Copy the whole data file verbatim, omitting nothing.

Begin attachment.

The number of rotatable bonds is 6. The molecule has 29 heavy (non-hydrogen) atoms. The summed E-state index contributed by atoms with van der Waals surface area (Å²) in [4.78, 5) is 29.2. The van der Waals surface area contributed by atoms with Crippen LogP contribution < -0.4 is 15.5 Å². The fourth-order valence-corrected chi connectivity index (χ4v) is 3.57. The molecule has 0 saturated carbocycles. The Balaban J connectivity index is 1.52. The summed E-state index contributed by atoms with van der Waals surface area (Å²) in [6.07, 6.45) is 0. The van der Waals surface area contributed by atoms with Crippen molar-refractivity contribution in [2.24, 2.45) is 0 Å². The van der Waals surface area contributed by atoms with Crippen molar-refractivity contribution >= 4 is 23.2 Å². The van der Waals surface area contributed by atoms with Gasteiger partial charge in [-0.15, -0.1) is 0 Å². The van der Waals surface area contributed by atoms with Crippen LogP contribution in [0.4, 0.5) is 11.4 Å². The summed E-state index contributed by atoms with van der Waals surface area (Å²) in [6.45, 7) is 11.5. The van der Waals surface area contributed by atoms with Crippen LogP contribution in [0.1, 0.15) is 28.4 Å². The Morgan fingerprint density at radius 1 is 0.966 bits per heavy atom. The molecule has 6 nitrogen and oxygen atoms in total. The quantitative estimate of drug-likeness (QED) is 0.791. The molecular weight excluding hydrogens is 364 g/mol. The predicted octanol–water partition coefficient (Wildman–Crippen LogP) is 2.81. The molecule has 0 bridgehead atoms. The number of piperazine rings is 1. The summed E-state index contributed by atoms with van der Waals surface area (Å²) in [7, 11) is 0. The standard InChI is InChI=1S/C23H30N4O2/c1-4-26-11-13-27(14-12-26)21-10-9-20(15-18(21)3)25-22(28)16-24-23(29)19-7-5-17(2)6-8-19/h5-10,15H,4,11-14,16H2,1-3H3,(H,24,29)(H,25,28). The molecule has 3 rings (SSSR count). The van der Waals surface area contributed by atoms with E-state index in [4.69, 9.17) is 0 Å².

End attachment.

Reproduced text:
The number of rotatable bonds is 6. The molecule has 29 heavy (non-hydrogen) atoms. The summed E-state index contributed by atoms with van der Waals surface area (Å²) in [4.78, 5) is 29.2. The van der Waals surface area contributed by atoms with Crippen LogP contribution < -0.4 is 15.5 Å². The fourth-order valence-corrected chi connectivity index (χ4v) is 3.57. The molecule has 0 saturated carbocycles. The Balaban J connectivity index is 1.52. The summed E-state index contributed by atoms with van der Waals surface area (Å²) in [6.07, 6.45) is 0. The van der Waals surface area contributed by atoms with Crippen molar-refractivity contribution in [2.24, 2.45) is 0 Å². The van der Waals surface area contributed by atoms with Crippen molar-refractivity contribution >= 4 is 23.2 Å². The van der Waals surface area contributed by atoms with Gasteiger partial charge in [-0.15, -0.1) is 0 Å². The van der Waals surface area contributed by atoms with Crippen LogP contribution in [0.4, 0.5) is 11.4 Å². The summed E-state index contributed by atoms with van der Waals surface area (Å²) in [6.45, 7) is 11.5. The van der Waals surface area contributed by atoms with Crippen LogP contribution in [0.1, 0.15) is 28.4 Å². The Morgan fingerprint density at radius 1 is 0.966 bits per heavy atom. The molecule has 6 nitrogen and oxygen atoms in total. The quantitative estimate of drug-likeness (QED) is 0.791. The molecular weight excluding hydrogens is 364 g/mol. The predicted octanol–water partition coefficient (Wildman–Crippen LogP) is 2.81. The molecule has 0 bridgehead atoms. The number of piperazine rings is 1. The summed E-state index contributed by atoms with van der Waals surface area (Å²) in [7, 11) is 0. The standard InChI is InChI=1S/C23H30N4O2/c1-4-26-11-13-27(14-12-26)21-10-9-20(15-18(21)3)25-22(28)16-24-23(29)19-7-5-17(2)6-8-19/h5-10,15H,4,11-14,16H2,1-3H3,(H,24,29)(H,25,28). The molecule has 3 rings (SSSR count). The van der Waals surface area contributed by atoms with E-state index in [4.69, 9.17) is 0 Å².